Nagy: One place where inappropriate testing occurs is not just testing the right person for the right condition, but also using the right test. Once a mutation has been identified in a family, the cost to test unaffected relatives or relatives who may be at risk drops significantly. So, the first test may cost between $2000 and $3000 to identify the mutation in the family, but once that mutation has been identified, other people in the family can be tested for $400 to $500, depending on the lab used. We call that cascade testing. In our outside referrals, when genetic testing has been done by a provider who does not have formal genetics training, over and over again that comprehensive several-thousand-dollar test is being ordered after the mutation has already been identified in the family. For every single person tested in those families, the excess is $2000 to $3000. So, that’s another place I think where the costs can really get out of hand.

Berger: Dr Finley, I want to go back to you for a moment. ... What are you seeing from Cigna’s employer clients around this? Is there conversation? Is there interest? Is there concern?

Finley: We have not heard a lot of feedback from the employer groups. There’s 1 large employer group that always has questions when we introduce a new program, and we’ve heard from them. … But if we’re going to get a lot of questions and pushback or perhaps a pat on the back, I don’t know, it hasn’t occurred yet. It may not occur until they have cases where there are issues, and they come to us and say, “What about this?” They get more attention once implementation is actually under way. But so far it’s been minimal.

Berger: Are any of the rest of you hearing from the employer market or other constituencies?

Brawley: I have not heard from the employer market, but I should note, we have heard from women who have been tested for these genetic mutations who encounter life insurance discrimination. It’s illegal to discriminate on the basis of health insurance, but there are other types of insurance that they’re having difficulty getting because of a non-genetic mutation. This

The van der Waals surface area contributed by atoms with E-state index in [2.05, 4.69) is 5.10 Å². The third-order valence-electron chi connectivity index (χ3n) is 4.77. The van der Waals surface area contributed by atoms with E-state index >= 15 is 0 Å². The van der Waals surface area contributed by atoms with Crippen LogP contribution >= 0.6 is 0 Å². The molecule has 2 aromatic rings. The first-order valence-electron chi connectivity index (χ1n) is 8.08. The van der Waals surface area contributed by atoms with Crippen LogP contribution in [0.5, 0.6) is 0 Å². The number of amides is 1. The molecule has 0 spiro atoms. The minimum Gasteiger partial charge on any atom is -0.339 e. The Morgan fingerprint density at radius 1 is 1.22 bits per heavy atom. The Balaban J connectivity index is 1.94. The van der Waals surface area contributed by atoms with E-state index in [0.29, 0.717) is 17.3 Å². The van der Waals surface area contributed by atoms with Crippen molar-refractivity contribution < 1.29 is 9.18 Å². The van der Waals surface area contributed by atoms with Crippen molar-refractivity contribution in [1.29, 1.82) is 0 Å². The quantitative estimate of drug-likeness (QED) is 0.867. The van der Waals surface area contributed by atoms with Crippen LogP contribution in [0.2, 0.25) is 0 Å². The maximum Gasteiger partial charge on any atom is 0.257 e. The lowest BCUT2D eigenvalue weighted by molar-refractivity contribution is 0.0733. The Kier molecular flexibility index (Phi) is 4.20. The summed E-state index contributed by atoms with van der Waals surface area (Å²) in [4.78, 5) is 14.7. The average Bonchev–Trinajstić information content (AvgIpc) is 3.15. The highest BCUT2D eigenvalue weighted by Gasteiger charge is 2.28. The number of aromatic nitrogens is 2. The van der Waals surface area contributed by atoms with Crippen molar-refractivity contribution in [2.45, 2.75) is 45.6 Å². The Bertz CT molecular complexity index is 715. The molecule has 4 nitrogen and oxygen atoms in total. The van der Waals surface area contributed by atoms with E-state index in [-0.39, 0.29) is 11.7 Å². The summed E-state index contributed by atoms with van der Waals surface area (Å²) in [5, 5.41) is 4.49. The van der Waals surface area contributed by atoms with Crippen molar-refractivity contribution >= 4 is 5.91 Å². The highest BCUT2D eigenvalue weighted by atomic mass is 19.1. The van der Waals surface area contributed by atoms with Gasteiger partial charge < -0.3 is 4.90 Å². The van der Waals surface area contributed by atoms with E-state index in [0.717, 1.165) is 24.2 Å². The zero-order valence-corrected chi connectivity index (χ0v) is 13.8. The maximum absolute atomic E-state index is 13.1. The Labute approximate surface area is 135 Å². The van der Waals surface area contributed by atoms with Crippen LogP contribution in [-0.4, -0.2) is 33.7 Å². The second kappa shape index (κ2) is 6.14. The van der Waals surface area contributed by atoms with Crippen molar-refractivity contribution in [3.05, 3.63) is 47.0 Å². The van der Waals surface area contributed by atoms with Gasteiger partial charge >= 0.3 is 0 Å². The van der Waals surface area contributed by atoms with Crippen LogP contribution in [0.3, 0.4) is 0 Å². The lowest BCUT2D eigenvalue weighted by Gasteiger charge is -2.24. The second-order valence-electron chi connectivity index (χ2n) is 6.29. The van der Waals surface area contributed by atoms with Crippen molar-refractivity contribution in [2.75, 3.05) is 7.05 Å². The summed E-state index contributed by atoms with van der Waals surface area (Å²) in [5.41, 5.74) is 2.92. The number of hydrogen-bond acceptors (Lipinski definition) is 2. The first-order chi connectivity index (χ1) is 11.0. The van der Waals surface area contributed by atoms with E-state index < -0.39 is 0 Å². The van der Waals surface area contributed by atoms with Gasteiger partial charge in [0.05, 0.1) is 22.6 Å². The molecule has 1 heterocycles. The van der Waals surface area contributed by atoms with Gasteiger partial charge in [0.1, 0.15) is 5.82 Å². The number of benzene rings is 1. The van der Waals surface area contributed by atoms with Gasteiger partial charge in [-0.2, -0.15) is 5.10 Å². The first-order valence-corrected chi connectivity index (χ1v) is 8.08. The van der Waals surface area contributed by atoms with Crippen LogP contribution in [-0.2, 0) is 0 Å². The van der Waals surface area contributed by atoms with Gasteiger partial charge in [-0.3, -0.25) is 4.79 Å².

is something that people frequently don’t think about until after they get tested. In some instances it’s some of these mutations of unknown significance that are causing people to have difficulty getting insurance.

Berger: It will be interesting to see if the same way we’ve seen discrimination issues in the employer market and in the medical insurance market, if this eventually extends to the life insurance market. Can we talk about the errors in the genetic test result interpretation? In some cases by having genetic counselors, some of these issues with results of unknown significance can be addressed, but can we talk more broadly about the errors in the results interpretation? Dr Brawley, has there been a lot of conversation at the American Cancer Society around this? Is there concern?

Brawley: There’s huge concern that people don’t understand the concept of risk. They don’t understand what is a 10% increase in relative risk versus an 80% increase in relative risk.

Berger: Is there a concern, not just in interpretation, but that the testing companies and the tests out there are inconsistent? There’s been talk in the past that if you get the test from 2 different places you will get 2 different results.